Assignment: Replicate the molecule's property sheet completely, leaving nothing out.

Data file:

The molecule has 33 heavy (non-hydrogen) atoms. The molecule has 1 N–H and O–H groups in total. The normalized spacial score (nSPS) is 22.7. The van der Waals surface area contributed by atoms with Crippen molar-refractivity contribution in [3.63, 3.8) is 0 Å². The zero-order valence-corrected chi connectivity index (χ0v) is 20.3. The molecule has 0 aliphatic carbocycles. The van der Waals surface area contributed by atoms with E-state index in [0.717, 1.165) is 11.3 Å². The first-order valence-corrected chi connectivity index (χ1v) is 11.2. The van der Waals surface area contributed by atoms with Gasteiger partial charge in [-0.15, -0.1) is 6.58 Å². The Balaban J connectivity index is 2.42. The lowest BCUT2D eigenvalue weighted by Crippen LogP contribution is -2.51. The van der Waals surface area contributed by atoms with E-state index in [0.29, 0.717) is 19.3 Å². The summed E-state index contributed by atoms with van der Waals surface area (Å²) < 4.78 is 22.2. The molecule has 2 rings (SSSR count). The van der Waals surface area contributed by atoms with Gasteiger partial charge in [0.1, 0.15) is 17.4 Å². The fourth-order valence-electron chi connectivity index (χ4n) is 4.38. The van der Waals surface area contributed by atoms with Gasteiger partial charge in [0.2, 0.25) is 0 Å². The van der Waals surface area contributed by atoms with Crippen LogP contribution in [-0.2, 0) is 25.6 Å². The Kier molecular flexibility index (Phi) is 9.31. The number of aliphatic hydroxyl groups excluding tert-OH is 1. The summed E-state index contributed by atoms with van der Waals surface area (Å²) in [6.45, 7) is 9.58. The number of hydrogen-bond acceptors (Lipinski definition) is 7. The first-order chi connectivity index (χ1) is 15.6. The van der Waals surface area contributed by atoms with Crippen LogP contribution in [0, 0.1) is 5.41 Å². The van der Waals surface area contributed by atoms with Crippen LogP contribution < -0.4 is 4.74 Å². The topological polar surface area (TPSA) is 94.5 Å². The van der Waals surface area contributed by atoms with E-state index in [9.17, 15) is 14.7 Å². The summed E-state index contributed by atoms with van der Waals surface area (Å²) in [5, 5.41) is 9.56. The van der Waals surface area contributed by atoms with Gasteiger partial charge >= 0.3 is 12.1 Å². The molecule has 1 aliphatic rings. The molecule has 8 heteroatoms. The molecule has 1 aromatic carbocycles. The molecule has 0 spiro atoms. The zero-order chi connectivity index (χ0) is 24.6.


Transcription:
The molecule has 33 heavy (non-hydrogen) atoms. The molecule has 1 N–H and O–H groups in total. The normalized spacial score (nSPS) is 22.7. The van der Waals surface area contributed by atoms with Crippen molar-refractivity contribution in [3.63, 3.8) is 0 Å². The zero-order valence-corrected chi connectivity index (χ0v) is 20.3. The molecule has 0 aliphatic carbocycles. The van der Waals surface area contributed by atoms with E-state index in [0.717, 1.165) is 11.3 Å². The first-order valence-corrected chi connectivity index (χ1v) is 11.2. The van der Waals surface area contributed by atoms with Gasteiger partial charge in [-0.15, -0.1) is 6.58 Å². The Balaban J connectivity index is 2.42. The lowest BCUT2D eigenvalue weighted by Crippen LogP contribution is -2.51. The van der Waals surface area contributed by atoms with E-state index in [0.29, 0.717) is 19.3 Å². The summed E-state index contributed by atoms with van der Waals surface area (Å²) < 4.78 is 22.2. The molecule has 2 rings (SSSR count). The van der Waals surface area contributed by atoms with Gasteiger partial charge in [0.1, 0.15) is 17.4 Å². The fourth-order valence-electron chi connectivity index (χ4n) is 4.38. The van der Waals surface area contributed by atoms with Gasteiger partial charge in [0.2, 0.25) is 0 Å². The van der Waals surface area contributed by atoms with Crippen LogP contribution in [-0.2, 0) is 25.6 Å². The Kier molecular flexibility index (Phi) is 9.31. The number of aliphatic hydroxyl groups excluding tert-OH is 1. The summed E-state index contributed by atoms with van der Waals surface area (Å²) in [6.45, 7) is 9.58. The number of hydrogen-bond acceptors (Lipinski definition) is 7. The first-order chi connectivity index (χ1) is 15.6. The van der Waals surface area contributed by atoms with Crippen LogP contribution in [0, 0.1) is 5.41 Å². The van der Waals surface area contributed by atoms with Crippen LogP contribution < -0.4 is 4.74 Å². The topological polar surface area (TPSA) is 94.5 Å². The van der Waals surface area contributed by atoms with E-state index in [9.17, 15) is 14.7 Å². The summed E-state index contributed by atoms with van der Waals surface area (Å²) in [5, 5.41) is 9.56. The van der Waals surface area contributed by atoms with Gasteiger partial charge >= 0.3 is 12.1 Å². The molecule has 1 aliphatic rings. The molecule has 8 heteroatoms. The molecule has 1 aromatic carbocycles. The molecule has 0 spiro atoms. The zero-order chi connectivity index (χ0) is 24.6.